Cap Chat Army Cadet Summer Training Centre

Centre d'instruction d'été des Cadets de l'Armée Cap Chat

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1972-2005

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Cap Chat 1984

TRAINING CENTRE HISTORY 1972-2005

The village of Saint-Octave-de-l’Avenir survived the crisis of the Great Depression of 1929-1930, thanks to Mgr Caron’s initiative, a priest from the town. Despite much growth and positive enthusiasm, several fires throughout the years eventually led to the exodus of the inhabitants. Near the end of the 1990s, studies revealed that economic activity was non-existent in Saint-Octave-de-l’Avenir. Consequently, the government of Quebec decided to close up the village in 1970-1971.

In order to help youth from Gaspésie, the adults in the region decided to form a non-profit organisation. They took over all the buildings left in Saint-Octave, specifically the church, presbytery and school, to create an outdoor base.

Later on, contacts were established with the “Bureau de Cadets de la Force Mobile .” During the summer of 1972, approximately sixty cadets from the three elements, navy, air and army, officially inaugurated the first summer camp, Cap-Chat. The first Commanding Officer was Major Jacques Côté. He served from 1972 to 1975. The have been several Commanding Officers since then.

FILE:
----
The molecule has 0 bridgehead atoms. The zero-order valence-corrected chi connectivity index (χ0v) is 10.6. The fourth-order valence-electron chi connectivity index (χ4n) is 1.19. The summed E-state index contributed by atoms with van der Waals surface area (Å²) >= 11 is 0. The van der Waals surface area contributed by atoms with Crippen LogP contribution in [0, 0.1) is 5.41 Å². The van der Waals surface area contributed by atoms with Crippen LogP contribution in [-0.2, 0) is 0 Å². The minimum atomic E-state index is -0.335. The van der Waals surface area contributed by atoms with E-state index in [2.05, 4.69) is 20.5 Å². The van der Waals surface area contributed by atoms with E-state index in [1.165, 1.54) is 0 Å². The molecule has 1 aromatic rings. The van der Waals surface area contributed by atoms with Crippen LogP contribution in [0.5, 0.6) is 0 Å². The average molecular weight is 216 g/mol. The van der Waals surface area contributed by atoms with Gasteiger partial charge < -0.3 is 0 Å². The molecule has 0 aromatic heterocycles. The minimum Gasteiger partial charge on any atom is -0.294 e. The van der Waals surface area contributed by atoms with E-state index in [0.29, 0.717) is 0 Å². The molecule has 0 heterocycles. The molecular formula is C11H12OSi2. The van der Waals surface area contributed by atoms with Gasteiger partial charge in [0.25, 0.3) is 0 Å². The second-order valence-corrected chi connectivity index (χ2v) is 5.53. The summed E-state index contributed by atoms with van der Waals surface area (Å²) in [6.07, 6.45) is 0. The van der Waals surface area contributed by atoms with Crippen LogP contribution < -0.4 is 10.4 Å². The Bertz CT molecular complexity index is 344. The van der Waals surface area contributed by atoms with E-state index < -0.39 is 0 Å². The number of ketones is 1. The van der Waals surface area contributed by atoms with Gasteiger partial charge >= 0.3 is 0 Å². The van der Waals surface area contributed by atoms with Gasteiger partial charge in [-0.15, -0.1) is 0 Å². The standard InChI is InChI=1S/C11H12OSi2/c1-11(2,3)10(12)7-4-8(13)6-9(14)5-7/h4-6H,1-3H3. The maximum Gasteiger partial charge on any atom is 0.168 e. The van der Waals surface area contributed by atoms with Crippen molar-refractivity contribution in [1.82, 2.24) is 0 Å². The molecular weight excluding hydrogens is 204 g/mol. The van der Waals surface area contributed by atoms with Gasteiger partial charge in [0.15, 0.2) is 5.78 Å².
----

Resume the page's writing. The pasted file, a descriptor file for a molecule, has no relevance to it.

The camp was open to cadets from all three elements until 1982. However, in 1983, the camp became exclusively offered to Army Cadets and was commanded by Lcol Normand Lapointe. At the time, the mission was to train junior cadets (2 weeks) and cadets specializing in adventure training (6 weeks).
The mission of the camp changed in 1985 while it was still under Lcol Lapointe’s command. The junior cadets (2 weeks) were repatriated to the camp in Valcartier and in exchange Cap-Chat got senior cadets for a period of three weeks. This program began as a pilot project. The six-week cadet Adventure Leadership was a pilot project at the time as well. 
The camp has undergone several modifications since 1982 in order to improve cadet life and training. A beautiful parade square was built in 1983. In 1984, the organisation decided to enclose the outdoor pool and added offices. The additions and improvements particularly increased the diversity of training offered at the camp. 
Today, the Training Centre can accommodate approximately 80 officers, 40 Regular and Reserve Force personnel, 100 staff cadets and 400 cadets of which one-third are female. 



MISSION AND GENERAL OBJECTIVES OF CAP-CHAT ARMY CADET SUMMER TRAINING CENTRE


CADET TRAINING CENTRE MISSION

The Cap-Chat Army Cadet Summer Training Centre’s mission is to train cadets to be senior cadets. Senior cadet instructors train and specialize in: instruction of military drills and ceremonies, adventure training instruction, music instruction and cadet leader courses.

CADET TRAINING CENTRE GENERAL OBJECTIVES